Friday, October 23, 2009

Like Buttah

Fall is my favourite season. It's unlikely, especially for someone like me (who is always cold - even in July I wear long sleeves!), but I can't help it - the colours of the changing leaves, the smells of burning leaf piles and the end of the season flowers clinging to the last rays of sunlight are just the final, pretty touches on a season so rich in every sensory experience. In fact, if you enter the kitchen of almost anyone within easy driving distance of an apple orchard these days, you might just walk into a cloud of flour and sugar, or at the very least be enveloped by the enticing aroma of caramelizing juices and warm spices.

Though I know (or my rational brain does, at least) that those smells and flavours are pretty much seasonless these days, given the year-round availability of everything from kiwis to strawberries to pomegranates, there really is nothing quite like arriving home from a pick your own farm with a giant bag or two of right-off-the-tree, hand selected apples in tow. The work ahead of you, if you're an en masse baker of pies like my mom used to be when I was younger, never seemed like much effort - with a couple kids roped in to help with turning the peeler machine, tossing fruit and spices, or even doing the basic pastry prep, an afternoon passes in the blink of an eye. No sign of the toils you undertook spoil the atmosphere either, just the lingering mixture of butter, sweet fruit and cinnamon and a pie (or three) cooling on the countertop. When we were younger we knew we hit the jackpot at the orchard when Northern Spy season came. Spies meant two things to me then, and still do today: one, that my favourite Russet apples were out too, and two that apple square season was upon us!

For the past couple years, at least, my Autumn treats after mornings of apple picking have been relegated to nothing more than fresh out-of-hand snacking. Don't get me wrong - it's still my favourite way to enjoy the bounty of any in-season produce (even the perfect, tiny purple Brussels sprouts discovered last weekend were delicious raw!), but there is something about the oh-so-buttery combination of pastry and fruit that makes home made pie that much better.

Since every year we always wind up with about a trillion more apples than we could ever go through raw, and after a while the freezer threatens to revolt if we add one more pie to it's hold, the task of "dealing with them" is usually left to me. When my mom first gave me that responsibility, I'm not sure if she really realized how potentially dangerous that could make me! I've done apple cake, pancakes, latkes (my personal favourite combination paired sweet potatoes and shredded Spies), mincemeat, muffins, crisps and more applesauce than we could care to assimilate in our minds, but somehow morphing the fruit from a solid ball into each new format somehow makes the same taste completely new again. This season I got an early jump on the apple crop when I discovered that one of my favourite local varieties - the Red Free - was out in the market. Five minutes and $3 later I was the owner of a large bag of apples, and upon arriving home found out that we also had a hefty load of *cough* imported fruit sitting in the crisper as well. Subsequent scavenging for dinner items later that night revealed some sweet potatoes just starting to edge past the peak of awesomeness, and lurking in the back of the fridge was a lone orange too.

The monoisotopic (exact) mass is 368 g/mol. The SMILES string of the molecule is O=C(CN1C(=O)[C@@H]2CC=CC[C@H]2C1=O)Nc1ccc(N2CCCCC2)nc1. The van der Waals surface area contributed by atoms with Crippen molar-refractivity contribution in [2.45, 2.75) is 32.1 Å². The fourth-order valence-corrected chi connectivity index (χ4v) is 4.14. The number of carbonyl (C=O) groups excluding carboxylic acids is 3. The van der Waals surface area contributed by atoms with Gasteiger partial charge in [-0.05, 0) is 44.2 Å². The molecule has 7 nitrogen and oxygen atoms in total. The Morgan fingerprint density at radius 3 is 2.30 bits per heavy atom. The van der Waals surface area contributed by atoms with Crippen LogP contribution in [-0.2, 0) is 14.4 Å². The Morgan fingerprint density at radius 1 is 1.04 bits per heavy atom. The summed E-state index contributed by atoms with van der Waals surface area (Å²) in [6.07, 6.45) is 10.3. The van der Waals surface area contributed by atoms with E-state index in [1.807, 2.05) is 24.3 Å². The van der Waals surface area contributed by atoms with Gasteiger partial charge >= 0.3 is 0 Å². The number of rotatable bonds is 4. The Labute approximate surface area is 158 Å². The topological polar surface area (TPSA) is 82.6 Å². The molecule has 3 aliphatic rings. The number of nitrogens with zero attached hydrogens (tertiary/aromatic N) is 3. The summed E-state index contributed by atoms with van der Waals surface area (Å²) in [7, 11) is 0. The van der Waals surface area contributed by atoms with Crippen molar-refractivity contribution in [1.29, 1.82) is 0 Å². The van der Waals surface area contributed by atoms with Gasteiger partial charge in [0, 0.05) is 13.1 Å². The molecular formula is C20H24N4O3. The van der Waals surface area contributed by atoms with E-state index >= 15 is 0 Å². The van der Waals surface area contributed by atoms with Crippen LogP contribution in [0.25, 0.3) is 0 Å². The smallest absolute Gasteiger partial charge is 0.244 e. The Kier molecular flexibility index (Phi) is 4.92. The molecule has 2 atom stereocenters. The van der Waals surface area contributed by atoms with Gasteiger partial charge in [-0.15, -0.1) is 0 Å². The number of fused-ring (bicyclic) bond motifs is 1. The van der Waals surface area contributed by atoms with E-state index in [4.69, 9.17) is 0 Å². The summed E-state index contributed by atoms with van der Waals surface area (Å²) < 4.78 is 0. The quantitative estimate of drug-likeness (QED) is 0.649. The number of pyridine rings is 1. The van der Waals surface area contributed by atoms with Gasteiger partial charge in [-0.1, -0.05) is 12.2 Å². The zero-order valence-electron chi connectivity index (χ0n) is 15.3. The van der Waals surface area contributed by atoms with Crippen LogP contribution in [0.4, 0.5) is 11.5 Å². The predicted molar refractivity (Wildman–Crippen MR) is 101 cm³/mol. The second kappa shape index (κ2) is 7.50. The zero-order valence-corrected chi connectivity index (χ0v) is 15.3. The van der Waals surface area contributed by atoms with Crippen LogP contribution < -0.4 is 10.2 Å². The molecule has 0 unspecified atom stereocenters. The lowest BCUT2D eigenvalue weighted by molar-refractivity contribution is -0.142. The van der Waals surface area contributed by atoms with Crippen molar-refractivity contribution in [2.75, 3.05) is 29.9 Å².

With those ingredients at hand and a great basic recipe from Kevin (@ Closet Cooking) for roasted applesauce as a guideline, I set about making my own version of what I can only really call a "Fall butter". It's not apple butter, to be sure, but nor is it a mashed yam dish, and the flavour is one of those savoury-sweet blends that worked wonders on my morning bagels but was also used by my grandparents as a side dish with a Sunday dinner. What I couldn't finish on my own, I baked into "hand pies" and wrapped in a lightly sweetened cookie shell as well for a couple different "carry case" experiment. The crumbled graham crackers added a great crunchy texture and nutty flavour too, which helped break up the richness of the puree.

Roasted Sweets and Apple Butter
Makes 3 cups, 24 2-tbsp servings
1 large apple, chopped
2 large sweet potatoes, scrubbed and chopped
1/4 cup brown sugar
2 tbsp honey
1/3 cup orange juice
1 tsp pumpkin pie spice
3 graham cracker sheets, crumbled

  1. Preheat oven to 375 and lightly grease a shallow casserole dish.
  2. Toss together apple and sweet potato chunks and pour into the dish.
  3. In a measuring cup or bowl, combine brown sugar, honey, orange juice and pumpkin pie spice until well blended and smooth.
  4. Pour over the apples and sweet potatoes, stirring to coat.
  5. Cover casserole and bake for 50 minutes, until potatoes are tender.
  6. Uncover the dish and bake for a further 20 minutes, until the liquid is reduced and the mixture in the pan is caramelized.
  7. Remove from oven and allow to cool.
  8. In a food processor, finely crush the crackers. Remove to a small bowl.
  9. Add the roasted mixture to the food processor (no need to clean) and puree completely. If you dislike the texture of the skin (albeit pureed) use a food mill for a very fine consistency.
  10. Add the crumbs back to the processor mixture and pulse to combine.
  11. Serve as a pudding or pie filling.
Amount Per Serving

Calories: 51.1
Total Fat: 0.5 g
Cholesterol: 0.0 mg
Sodium: 24.0 mg
Total Carbs: 12.0 g
Dietary Fiber: 1.3 g
Protein: 0.5 g


  1. Your apple & sweet potato butter sounds yummy! We stopped off at a local farm this morning and bought a huge box of apples. So now I'm on the hunt for what I want to do with them. Thanks for the inspiration :)


Thanks for the feedback!